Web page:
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12° Nicosia,
23 May, 2024
 
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Six years of oversight culminate in medicine warehouse catastrophe

Flooded medicine warehouse exposes government ineptitude

Eleni Xenou

Eleni Xenou

This quote poignantly illustrates the entrenched mindset of public administration, often characterized by inefficiency rather than efficacy. Time and again, we find ourselves lagging behind, only reacting or acknowledging issues after the damage has been done. The ensuing process is all too familiar: commitments to investigate responsibilities, followed by conclusions that are shelved away, out of sight and out of mind. The recent case of the flooded pharmaceutical warehouse, exposed by the "Phileleftheros" newspaper, is a stark reminder of this systemic flaw. This warehouse, intended to safeguard medicines for specialized treatments and essential supplies for state hospitals, should have been impervious to adverse weather conditions. Yet, it became yet another glaring example of bureaucratic incompetence, always trailing events, unable to foresee, let alone prevent, calamities.

When trouble strikes, everyone rushes to offer hindsight solutions, with political parties at the forefront, exploiting state shortcomings for their own gain, especially as elections loom. Meanwhile, responsible authorities feign innocence, turning a blind eye to escalating problems caused by their inaction or negligence, to the detriment of ordinary citizens. For six years, officials at the Ministry of Health were aware of the warehouse's inadequacy. Reports from the Audit Office since 2018 and pharmaceutical services in 2019 had highlighted this glaring issue. Yet, no action was taken. Excuses of pandemic disruptions and planned relocations to other bodies were offered, but in reality, nothing changed. Now, faced with the aftermath of destruction totaling 850,000 euros and 105,941 lost medicine packages, questions loom over the accountability of those who visited the warehouse during the warning period, the silence of high-ranking officials, and the inaction of those aware of the problem for years.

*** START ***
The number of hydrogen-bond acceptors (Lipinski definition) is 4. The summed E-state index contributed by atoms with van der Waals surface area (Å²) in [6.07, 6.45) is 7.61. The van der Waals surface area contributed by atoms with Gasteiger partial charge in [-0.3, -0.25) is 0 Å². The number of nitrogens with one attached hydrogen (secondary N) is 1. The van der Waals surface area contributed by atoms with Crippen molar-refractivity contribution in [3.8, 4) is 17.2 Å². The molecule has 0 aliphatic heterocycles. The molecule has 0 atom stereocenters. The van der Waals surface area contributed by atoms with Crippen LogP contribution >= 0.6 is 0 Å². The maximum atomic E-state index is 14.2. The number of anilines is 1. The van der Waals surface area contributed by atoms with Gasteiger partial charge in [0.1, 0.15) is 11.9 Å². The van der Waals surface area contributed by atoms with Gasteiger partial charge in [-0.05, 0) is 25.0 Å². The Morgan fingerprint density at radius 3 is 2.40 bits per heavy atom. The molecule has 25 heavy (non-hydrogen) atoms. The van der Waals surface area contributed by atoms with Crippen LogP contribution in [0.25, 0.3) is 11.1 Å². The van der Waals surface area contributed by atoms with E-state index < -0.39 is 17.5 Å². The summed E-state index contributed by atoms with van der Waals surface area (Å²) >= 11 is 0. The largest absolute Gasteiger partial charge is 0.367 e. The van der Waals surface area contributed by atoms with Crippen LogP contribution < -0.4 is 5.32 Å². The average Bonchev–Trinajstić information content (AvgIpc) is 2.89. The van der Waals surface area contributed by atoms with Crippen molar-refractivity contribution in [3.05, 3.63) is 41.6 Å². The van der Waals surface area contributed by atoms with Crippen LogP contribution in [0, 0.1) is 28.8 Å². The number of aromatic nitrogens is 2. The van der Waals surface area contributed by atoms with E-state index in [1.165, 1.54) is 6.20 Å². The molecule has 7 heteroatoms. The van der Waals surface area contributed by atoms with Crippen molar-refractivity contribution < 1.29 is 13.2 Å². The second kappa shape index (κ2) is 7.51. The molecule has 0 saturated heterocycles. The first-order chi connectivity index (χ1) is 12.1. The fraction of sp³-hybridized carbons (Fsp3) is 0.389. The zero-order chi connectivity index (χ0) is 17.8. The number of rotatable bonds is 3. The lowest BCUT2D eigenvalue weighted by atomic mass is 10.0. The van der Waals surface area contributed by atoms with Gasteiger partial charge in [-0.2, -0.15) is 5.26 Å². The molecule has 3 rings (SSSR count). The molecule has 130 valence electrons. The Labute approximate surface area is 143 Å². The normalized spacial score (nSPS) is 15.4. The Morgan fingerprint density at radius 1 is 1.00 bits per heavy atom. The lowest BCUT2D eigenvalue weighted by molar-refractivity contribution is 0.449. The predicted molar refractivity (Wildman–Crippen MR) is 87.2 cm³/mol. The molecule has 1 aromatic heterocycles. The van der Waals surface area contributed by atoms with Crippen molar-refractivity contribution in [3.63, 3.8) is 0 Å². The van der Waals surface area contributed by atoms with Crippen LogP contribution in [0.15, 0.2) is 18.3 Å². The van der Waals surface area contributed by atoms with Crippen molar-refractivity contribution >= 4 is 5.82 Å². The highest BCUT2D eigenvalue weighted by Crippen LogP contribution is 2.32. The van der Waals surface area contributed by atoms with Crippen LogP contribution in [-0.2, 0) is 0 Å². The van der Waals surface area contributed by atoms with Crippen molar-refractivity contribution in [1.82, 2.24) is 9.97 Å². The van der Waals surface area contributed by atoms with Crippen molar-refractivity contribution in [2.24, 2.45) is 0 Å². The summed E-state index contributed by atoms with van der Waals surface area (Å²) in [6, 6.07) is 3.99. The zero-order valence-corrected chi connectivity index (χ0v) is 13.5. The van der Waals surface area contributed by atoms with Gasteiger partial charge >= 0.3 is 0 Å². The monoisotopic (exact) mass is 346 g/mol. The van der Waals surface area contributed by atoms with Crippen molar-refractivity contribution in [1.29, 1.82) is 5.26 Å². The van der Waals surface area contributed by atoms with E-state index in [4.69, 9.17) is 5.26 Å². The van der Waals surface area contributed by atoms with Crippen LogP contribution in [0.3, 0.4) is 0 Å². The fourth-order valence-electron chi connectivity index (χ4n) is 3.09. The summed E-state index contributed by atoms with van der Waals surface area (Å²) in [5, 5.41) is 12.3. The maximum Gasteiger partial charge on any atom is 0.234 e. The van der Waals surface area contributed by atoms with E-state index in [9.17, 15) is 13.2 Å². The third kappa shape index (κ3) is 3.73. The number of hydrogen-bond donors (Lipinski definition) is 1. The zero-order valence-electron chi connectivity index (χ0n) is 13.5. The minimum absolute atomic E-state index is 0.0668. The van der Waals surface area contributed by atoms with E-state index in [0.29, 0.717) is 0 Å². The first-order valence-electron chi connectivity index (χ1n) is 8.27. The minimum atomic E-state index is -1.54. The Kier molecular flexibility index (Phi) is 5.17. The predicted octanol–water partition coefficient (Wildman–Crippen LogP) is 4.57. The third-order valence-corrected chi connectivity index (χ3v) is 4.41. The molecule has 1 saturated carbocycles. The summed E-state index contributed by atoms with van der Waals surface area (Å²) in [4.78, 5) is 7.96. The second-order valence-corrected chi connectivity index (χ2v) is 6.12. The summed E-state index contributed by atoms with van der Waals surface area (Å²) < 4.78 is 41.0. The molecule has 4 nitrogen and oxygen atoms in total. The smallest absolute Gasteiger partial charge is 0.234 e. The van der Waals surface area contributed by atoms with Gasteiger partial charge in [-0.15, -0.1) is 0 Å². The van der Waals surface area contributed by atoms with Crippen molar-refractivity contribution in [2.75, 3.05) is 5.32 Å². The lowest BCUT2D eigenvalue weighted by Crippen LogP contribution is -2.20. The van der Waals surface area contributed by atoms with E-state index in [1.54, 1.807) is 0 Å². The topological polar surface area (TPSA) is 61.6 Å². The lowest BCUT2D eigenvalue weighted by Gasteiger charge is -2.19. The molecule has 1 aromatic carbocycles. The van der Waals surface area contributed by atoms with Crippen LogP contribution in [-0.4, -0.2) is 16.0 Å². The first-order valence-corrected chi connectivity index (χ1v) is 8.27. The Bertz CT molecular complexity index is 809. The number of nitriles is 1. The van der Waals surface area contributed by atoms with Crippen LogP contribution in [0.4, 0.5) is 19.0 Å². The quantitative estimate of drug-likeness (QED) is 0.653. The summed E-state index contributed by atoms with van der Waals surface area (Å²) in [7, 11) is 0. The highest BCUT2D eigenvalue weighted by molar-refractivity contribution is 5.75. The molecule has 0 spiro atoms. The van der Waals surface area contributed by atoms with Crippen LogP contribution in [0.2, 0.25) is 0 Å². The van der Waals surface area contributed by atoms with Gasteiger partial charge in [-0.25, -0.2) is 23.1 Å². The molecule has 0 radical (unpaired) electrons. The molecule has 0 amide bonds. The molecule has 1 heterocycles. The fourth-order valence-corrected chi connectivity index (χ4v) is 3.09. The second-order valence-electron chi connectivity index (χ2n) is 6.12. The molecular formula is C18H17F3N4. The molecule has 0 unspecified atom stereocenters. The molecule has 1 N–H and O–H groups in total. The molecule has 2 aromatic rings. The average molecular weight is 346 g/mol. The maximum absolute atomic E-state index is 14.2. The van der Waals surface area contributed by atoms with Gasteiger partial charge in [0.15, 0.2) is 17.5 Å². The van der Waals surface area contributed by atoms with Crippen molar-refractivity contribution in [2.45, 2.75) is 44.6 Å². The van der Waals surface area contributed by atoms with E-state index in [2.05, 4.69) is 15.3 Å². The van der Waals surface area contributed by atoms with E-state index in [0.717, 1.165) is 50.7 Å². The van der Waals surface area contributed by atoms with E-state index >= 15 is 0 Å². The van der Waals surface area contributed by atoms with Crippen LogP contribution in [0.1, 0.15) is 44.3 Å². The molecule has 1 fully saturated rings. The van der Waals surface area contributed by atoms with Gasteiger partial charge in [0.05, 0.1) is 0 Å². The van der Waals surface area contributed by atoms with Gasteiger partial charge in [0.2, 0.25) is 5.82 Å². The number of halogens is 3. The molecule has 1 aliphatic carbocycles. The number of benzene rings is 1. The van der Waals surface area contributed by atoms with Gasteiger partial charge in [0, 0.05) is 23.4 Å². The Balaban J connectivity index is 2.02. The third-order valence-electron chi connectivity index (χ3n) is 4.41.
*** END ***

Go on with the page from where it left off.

In response, the Ministry of Health's spokesperson vaguely assures that if responsibilities exist, they will be addressed. But this raises a fundamental question: what exactly does this "if" imply? Could it suggest a possibility that no one is accountable? How can we reconcile this with the clear warnings ignored for years? Is there a chance that officials will simply blame the storm, absolving themselves of responsibility? As citizens ponder these perplexing questions, the need for transparency, accountability, and proactive governance becomes ever more urgent.

[This article was translated from its Greek original]

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